When you attend a funeral and hear a eulogy, David Brooks recently wrote, what people tend to talk about is not the deceased’s accomplishments but rather their character. “Eulogies aren’t résumés. They describe the person’s care, wisdom, truthfulness and courage. They describe the million little moral judgments that emanate from that inner region.” This sort of growth in wisdom doesn’t just happen, he adds. It requires cultivation. The educator’s task is thus “to cultivate this ground—imposing intellectual order upon it, educating the emotions with art in order to refine it, offering inspiring exemplars to get it properly oriented.” Here at Chesterton House, we offered graduating seniors in the Class of 2014 a brief meditation on Brooks’s contrast between “the way of the resume” and “the way of the eulogy.”
The last four years, we said, have been largely about your resume—what job you will land, what grad school you might attend, or what starting salary you hope to negotiate. It’s not easy to get off this treadmill or outside this frame of reference. Now more than ever everyone is asking, ‘what are you going to do?’
Brooks’s column raises important questions about the relationship of our work to our person—questions similar to those raised many years ago by Thomas Merton in No Man Is an Island:
“It is useless to try to make peace with ourselves by being pleased with everything we have done. In order to settle down in the quiet of our own being we must learn to be detached from the results of our own activity. We must withdraw ourselves, to some extent, from the effects that are beyond our control and be content with the good will and the work that are the quiet expression of our inner life. We must be content to live without watching ourselves live, to work without expecting any immediate reward, to love without an instantaneous satisfaction, and to exist without any special recognition.
It is only when we are detached from ourselves that we can be at peace with ourselves. We cannot achieve greatness unless we lose all interest in being great. For our own idea of greatness is illusory, and if we pay too much attention to it we will be lured out of the peace and stability of the being God gave us as we seek to live a myth we have created for ourselves. It is, therefore, a very great thing to be little, which is to say, to be ourselves. And when we are truly ourselves we lose most of the futile self-consciousness that keeps us constantly comparing ourselves with others in order to see how big we are.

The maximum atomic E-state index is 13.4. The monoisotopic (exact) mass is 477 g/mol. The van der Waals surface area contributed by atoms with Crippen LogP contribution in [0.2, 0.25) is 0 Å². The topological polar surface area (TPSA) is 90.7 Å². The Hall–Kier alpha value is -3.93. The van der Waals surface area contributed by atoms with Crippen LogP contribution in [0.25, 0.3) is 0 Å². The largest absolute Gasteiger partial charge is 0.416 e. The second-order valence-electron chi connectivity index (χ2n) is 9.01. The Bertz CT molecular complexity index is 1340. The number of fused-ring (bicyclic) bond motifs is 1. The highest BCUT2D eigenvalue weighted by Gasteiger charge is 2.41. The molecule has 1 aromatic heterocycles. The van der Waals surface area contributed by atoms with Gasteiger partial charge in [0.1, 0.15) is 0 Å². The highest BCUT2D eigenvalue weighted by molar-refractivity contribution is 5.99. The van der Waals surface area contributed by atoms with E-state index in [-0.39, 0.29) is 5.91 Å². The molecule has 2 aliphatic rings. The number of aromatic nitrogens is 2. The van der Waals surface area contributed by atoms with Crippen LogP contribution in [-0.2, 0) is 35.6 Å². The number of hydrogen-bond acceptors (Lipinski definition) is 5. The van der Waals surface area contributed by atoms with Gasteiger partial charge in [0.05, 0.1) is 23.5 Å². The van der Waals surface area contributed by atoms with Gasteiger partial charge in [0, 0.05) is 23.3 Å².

Our Christian destiny is, in fact, a great one: but we cannot achieve greatness unless we lose all interest in being great.” (The Abbey of Our Lady of Gethsemani, 1955)
And so we asked students, not ‘what are going to do?’ but ‘who are you going to be?’ What would it look like for you to value character as much or more than achievement? Or, put differently, what will be said about you in your eulogy?
There is surely no one right answer to these questions, but given the difficulty young people have making commitments to institutions that serve as carriers of faith such as church and marriage, one piece of advice we offered was to embrace place. Whether Manhattan or Madagascar (one of our students is going there to study lemurs!), look for places you can live for at least a few years at a time.
The way of the resume says place doesn’t matter because it’s a means to an end. What matters most is simply the job, the internship, or the experience. In part for this reason, you are members of the most mobile and transient generation in the history of the world.
If place is merely a means to an end, however, the same will soon be true of the persons of that place, who will eventually be reduced to “contacts.” At this point, what matters most has been turned upside down. Recall also that in Scripture wandering is a curse. When in Genesis 4 Cain kills Abel, God tells Cain, “You shall be a wanderer.” Cain will not settle or dwell. He will have no rest, no peace, no home. In short, no shalom.
Swiss psychologist Paul Tournier observed the “curse” of wandering in everyday life. Whereas children from happy homes tend find a warm welcome wherever they go, he said, the child from an unhappy home “looks everywhere for some other place, leading a wandering existence, incapable of settling down anywhere.” Of unhappy persons, Tournier says, “the whirl of activities with which they fill their lives is a compensation for a profound dissatisfaction in regard to the quality of life they are living.” (A Place For You, Harper & Row, 1968) (Perhaps it is one of the strangest achievements of modernity that wandering has become a virtue!)
And so we invited the Class of 2014 to meditate on this profound connection between transience and dissatisfaction in light of faith in Jesus Christ. Whereas the way of the resume wants to make your work a stairway to heaven, Jesus surprises us and manifests heaven on earth before our very eyes (Col 1). The result is that we are free. Our person enjoys a degree of detachment from our performance, and our work emanates not from compulsion but from our identity as adopted children of God.
In keeping with Brooks’s observation that character requires cultivation, Chesterton House implements this vision of vocation through both courses and residential living-learning centers. One of the courses we will offer in the fall is “Identity, Community, and Vocation.” And our residential communities for men and women are designed to be places where students can experience real relationship, true community, and the freedom that comes from grounding one’s identity in the person and work of Jesus Christ.